No other studies, to our knowledge, have examined the interplay between LPRD and the presence of goiters. Even Fiorentino et al.  only approach this question for goiter patients already complaining of local neck symptoms; thus, the select group they study is a biased sample of the overall population of goitrous patients. Thus, the prevalence of LPRD symptoms and findings in all goiter patients (regardless of original complaint) has yet to be investigated. This study is a cross-sectional analysis of the prevalence of reflux symptoms in consecutive patients seen at an endocrinology office for management of goiter. It will also test whether or not there is an association between the two conditions, that is, whether or not patients with goiter have a higher prevalence of LPRD than those without goiter. Improved understanding of LPRD’s presence in this patient population will help direct optimal treatment for symptoms that may otherwise be attributed entirely to the presence of a goiter .
Participants were recruited over a period of two months at a private endocrinology clinic at the American University of Beirut Medical Center. All goiter patients (diagnosed clinically and by ultrasound) between the ages of 18 and 65 were informed of a study taking place in the adjacent Hamdan Voice Unit regarding throat and vocal health and their possible association with goiter. A total of 52 consecutive patients with goiter were recruited for the study. Thirty-three controls matched according to allergy and smoking status were recruited as well. The authors made sure to have the same percentages of smokers and subjects with allergy in both patients and controls in order to address the confounding effect of smoking and allergy in the assessment of laryngopharyngeal symptom. Patients with current upper respiratory infection symptoms or history of laryngeal manipulation were excluded.
Demographic data included age, gender, smoking, allergy using a validated questionnaire [11, 12] duration of disease in years, presence of one or more nodules as documented by ultrasound, and thyroid stimulating hormonal level. A range between 0.27 and 4.20 micro-unit/mL was considered as normal.
All participants were asked to respond to the 9 questions on the Reflux Symptom Index (RSI) , and their responses were recorded on the scale by one of two research assistants following an assigned protocol. A diagnosis of LPRD based on symptoms was made for any RSI score above 10. The prevalence of LPRD in patients with hypothyroidism was compared to controls. In addition to the recording of the total score of RSI in all subjects and the frequency of scores above 10 as being indicative of LPRD, the average score of every question was computed for all patients with goiter and compared to the corresponding average score of the controls. A value of less than 0.05 was considered as statistically significant.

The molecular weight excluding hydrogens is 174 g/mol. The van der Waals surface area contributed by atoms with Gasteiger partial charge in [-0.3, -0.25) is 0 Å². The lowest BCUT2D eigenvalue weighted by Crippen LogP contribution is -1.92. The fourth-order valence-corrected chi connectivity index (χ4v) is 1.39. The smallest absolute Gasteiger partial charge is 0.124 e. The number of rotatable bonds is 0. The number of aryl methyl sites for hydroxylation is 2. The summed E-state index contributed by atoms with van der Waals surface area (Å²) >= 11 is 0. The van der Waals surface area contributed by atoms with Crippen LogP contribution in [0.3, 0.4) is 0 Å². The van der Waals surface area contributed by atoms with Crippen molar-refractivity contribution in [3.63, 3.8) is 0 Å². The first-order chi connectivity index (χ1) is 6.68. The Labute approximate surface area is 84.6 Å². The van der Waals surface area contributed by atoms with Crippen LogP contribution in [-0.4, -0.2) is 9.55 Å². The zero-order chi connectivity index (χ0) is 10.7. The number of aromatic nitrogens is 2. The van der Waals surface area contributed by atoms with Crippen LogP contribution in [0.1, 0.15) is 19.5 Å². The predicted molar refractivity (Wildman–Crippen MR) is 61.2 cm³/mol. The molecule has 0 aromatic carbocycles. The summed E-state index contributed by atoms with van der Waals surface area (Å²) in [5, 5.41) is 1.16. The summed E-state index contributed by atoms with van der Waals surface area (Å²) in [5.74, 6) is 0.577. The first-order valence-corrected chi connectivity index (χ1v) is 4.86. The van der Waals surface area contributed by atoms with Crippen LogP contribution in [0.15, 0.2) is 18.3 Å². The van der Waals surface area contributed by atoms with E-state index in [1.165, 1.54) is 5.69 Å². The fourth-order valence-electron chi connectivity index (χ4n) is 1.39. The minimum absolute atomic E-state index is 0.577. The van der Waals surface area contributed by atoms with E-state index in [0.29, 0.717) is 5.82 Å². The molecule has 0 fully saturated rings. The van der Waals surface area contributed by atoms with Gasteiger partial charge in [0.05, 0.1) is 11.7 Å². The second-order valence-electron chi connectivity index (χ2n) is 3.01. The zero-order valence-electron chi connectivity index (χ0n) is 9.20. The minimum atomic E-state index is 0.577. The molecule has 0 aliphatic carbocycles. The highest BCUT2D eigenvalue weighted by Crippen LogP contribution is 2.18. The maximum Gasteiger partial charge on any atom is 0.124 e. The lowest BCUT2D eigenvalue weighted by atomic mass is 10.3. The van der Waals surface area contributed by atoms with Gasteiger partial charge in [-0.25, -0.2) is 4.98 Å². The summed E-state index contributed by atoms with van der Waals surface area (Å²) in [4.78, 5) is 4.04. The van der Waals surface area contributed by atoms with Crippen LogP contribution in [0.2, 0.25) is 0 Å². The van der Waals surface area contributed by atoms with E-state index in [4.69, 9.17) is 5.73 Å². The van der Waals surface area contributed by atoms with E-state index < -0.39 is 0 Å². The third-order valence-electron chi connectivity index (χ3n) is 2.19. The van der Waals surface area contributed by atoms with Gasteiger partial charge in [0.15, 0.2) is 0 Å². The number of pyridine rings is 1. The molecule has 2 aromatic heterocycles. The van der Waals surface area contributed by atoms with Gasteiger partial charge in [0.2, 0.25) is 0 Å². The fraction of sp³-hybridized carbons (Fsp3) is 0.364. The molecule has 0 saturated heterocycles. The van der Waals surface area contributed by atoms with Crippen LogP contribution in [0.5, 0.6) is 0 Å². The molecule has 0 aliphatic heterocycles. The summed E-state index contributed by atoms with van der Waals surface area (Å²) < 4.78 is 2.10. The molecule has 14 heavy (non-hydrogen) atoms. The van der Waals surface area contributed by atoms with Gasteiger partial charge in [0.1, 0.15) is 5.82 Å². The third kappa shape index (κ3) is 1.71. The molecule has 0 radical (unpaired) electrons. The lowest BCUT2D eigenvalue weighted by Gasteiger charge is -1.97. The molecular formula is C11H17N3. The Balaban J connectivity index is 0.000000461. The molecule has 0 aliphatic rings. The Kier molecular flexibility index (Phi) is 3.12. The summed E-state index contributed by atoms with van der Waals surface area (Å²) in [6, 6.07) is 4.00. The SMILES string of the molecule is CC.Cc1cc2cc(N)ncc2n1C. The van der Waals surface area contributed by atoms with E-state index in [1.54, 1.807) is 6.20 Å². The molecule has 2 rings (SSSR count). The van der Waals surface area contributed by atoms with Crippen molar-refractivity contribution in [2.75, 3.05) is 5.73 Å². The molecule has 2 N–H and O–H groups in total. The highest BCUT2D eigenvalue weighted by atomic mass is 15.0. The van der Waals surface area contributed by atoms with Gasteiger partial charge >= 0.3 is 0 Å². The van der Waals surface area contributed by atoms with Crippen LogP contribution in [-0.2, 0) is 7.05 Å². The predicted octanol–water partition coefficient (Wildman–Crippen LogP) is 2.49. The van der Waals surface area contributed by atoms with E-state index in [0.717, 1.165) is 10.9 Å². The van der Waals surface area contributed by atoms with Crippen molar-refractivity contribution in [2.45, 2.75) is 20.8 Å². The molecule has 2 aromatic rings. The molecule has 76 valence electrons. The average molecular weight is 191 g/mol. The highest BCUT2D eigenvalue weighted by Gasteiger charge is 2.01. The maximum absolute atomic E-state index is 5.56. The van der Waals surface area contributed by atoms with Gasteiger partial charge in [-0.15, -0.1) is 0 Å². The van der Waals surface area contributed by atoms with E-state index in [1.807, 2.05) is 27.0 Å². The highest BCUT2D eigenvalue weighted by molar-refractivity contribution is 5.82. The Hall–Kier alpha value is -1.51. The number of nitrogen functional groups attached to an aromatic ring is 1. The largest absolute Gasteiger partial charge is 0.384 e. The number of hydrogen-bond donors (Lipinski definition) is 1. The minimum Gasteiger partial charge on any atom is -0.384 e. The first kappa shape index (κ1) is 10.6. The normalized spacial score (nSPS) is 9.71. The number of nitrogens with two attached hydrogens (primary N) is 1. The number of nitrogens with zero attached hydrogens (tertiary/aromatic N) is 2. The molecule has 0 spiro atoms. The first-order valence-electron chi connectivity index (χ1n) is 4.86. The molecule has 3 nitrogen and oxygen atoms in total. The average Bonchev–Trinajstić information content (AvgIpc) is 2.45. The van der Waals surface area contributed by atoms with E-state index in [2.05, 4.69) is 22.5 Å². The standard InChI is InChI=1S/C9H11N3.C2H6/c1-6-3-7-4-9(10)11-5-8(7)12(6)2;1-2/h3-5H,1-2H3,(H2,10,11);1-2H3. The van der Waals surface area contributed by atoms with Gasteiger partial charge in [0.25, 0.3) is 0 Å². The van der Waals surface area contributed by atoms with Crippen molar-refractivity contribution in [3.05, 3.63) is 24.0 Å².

Frequencies and means (± standard deviation) were used to describe categorical and continuous variables, respectively. At the bivariate level, normal distribution was not assumed for the total reflux symptoms in Table 3 and Wilcoxon-Mann and Whitney Rank Sum Test was used to determine any significant differences in means of each continuous variable when compared between patients and controls and for the duration of disease with RSI. As for the age, the independent t-test was used for age in Table 4. Pearson’s chi-square test was applied for categorical variables in Tables 2 and 4 to assess existence of any correlation. When expected count cells were less than 5, Fisher’s exact test was applied instead of Pearson’s chi square. All analyses were conducted using the Statistical Package for the Social Sciences version 17 software package. A two-tailed value of less than 0.05 was considered statistically significant.
3.1. Demographic Data
A total of 52 patients with goiter were recruited for this study. The mean age was 47.37 years ± 12.22 years. Eighty-eight per cent were females and almost one-third was smoker. Eleven per cent had history of allergy. The percentage for smoking and allergy was comparable in controls. The mean duration of the disease since diagnosis in patients was 3.32 years ± 4.17. Eight per cent had thyroid gland nodules. With respect to their TSH level, 6 were missing and among those available, 70% were euthyroid at the time of examination. See Table 1.
3.2. Prevalence of LPRD and Average Score of LPRD Symptoms in Patients with Goiter and Controls
The total prevalence of LPRD in patients with goiter as indicated by an RSI score greater than 10 was 15.4% versus 9.1% in controls. The difference was not statistically significant ( value 0.525). See Table 2.